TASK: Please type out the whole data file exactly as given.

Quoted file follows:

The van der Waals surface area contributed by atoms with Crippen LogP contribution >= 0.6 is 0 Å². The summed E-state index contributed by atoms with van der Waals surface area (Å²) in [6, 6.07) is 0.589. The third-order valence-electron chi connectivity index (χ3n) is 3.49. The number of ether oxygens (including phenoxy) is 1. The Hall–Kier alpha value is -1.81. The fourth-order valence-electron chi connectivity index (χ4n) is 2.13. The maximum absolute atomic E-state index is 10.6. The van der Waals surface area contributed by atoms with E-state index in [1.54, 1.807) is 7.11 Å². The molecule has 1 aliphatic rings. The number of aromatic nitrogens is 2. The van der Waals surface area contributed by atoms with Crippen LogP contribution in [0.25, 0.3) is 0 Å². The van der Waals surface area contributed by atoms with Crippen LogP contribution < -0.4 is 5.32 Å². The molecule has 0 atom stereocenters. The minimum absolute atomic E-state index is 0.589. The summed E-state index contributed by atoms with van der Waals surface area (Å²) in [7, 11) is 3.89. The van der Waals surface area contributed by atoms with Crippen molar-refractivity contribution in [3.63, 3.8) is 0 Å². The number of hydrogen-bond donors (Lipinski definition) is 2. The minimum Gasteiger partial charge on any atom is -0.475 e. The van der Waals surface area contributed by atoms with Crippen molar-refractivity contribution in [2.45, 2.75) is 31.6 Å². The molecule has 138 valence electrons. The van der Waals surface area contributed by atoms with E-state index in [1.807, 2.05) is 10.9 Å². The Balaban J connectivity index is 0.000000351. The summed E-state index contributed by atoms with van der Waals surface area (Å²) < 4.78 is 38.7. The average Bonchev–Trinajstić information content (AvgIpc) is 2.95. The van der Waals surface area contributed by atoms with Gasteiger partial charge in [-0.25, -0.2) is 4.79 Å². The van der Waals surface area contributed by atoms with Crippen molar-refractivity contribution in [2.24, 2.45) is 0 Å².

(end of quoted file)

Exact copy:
The van der Waals surface area contributed by atoms with Crippen LogP contribution >= 0.6 is 0 Å². The summed E-state index contributed by atoms with van der Waals surface area (Å²) in [6, 6.07) is 0.589. The third-order valence-electron chi connectivity index (χ3n) is 3.49. The number of ether oxygens (including phenoxy) is 1. The Hall–Kier alpha value is -1.81. The fourth-order valence-electron chi connectivity index (χ4n) is 2.13. The maximum absolute atomic E-state index is 10.6. The van der Waals surface area contributed by atoms with E-state index in [1.54, 1.807) is 7.11 Å². The molecule has 1 aliphatic rings. The number of aromatic nitrogens is 2. The van der Waals surface area contributed by atoms with Crippen LogP contribution in [0.25, 0.3) is 0 Å². The van der Waals surface area contributed by atoms with Crippen LogP contribution < -0.4 is 5.32 Å². The molecule has 0 atom stereocenters. The minimum absolute atomic E-state index is 0.589. The summed E-state index contributed by atoms with van der Waals surface area (Å²) in [7, 11) is 3.89. The van der Waals surface area contributed by atoms with Crippen molar-refractivity contribution in [3.63, 3.8) is 0 Å². The number of hydrogen-bond donors (Lipinski definition) is 2. The minimum Gasteiger partial charge on any atom is -0.475 e. The van der Waals surface area contributed by atoms with Crippen molar-refractivity contribution in [2.45, 2.75) is 31.6 Å². The molecule has 138 valence electrons. The van der Waals surface area contributed by atoms with E-state index in [1.807, 2.05) is 10.9 Å². The Balaban J connectivity index is 0.000000351. The summed E-state index contributed by atoms with van der Waals surface area (Å²) < 4.78 is 38.7. The average Bonchev–Trinajstić information content (AvgIpc) is 2.95. The van der Waals surface area contributed by atoms with Gasteiger partial charge in [-0.25, -0.2) is 4.79 Å². The van der Waals surface area contributed by atoms with Crippen molar-refractivity contribution in [2.24, 2.45) is 0 Å².